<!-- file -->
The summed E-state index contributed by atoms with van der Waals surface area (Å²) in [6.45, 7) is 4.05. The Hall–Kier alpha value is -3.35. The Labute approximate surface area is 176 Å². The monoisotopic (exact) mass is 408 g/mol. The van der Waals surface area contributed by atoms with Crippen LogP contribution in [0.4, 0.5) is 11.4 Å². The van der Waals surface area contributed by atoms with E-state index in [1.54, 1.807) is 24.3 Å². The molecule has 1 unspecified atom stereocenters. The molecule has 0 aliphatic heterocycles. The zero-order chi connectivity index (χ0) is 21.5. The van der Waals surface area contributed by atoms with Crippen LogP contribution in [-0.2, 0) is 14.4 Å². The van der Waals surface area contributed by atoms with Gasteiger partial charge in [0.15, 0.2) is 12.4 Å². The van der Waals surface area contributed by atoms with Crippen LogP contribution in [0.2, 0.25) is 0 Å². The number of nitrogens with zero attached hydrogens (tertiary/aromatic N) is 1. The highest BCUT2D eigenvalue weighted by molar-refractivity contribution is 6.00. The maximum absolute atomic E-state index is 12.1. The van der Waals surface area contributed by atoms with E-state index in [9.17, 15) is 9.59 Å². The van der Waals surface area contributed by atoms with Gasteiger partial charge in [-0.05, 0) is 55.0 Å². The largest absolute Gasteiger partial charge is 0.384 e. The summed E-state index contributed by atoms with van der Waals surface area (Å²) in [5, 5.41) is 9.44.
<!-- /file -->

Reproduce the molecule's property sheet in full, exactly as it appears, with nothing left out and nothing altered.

The summed E-state index contributed by atoms with van der Waals surface area (Å²) in [6.45, 7) is 4.05. The Hall–Kier alpha value is -3.35. The Labute approximate surface area is 176 Å². The monoisotopic (exact) mass is 408 g/mol. The van der Waals surface area contributed by atoms with Crippen LogP contribution in [0.4, 0.5) is 11.4 Å². The van der Waals surface area contributed by atoms with E-state index in [1.54, 1.807) is 24.3 Å². The molecule has 1 unspecified atom stereocenters. The molecule has 0 aliphatic heterocycles. The zero-order chi connectivity index (χ0) is 21.5. The van der Waals surface area contributed by atoms with Crippen LogP contribution in [-0.2, 0) is 14.4 Å². The van der Waals surface area contributed by atoms with Gasteiger partial charge in [0.15, 0.2) is 12.4 Å². The van der Waals surface area contributed by atoms with Crippen LogP contribution in [0.2, 0.25) is 0 Å². The number of nitrogens with zero attached hydrogens (tertiary/aromatic N) is 1. The highest BCUT2D eigenvalue weighted by molar-refractivity contribution is 6.00. The maximum absolute atomic E-state index is 12.1. The van der Waals surface area contributed by atoms with E-state index in [9.17, 15) is 9.59 Å². The van der Waals surface area contributed by atoms with Gasteiger partial charge in [-0.05, 0) is 55.0 Å². The largest absolute Gasteiger partial charge is 0.384 e. The summed E-state index contributed by atoms with van der Waals surface area (Å²) in [5, 5.41) is 9.44.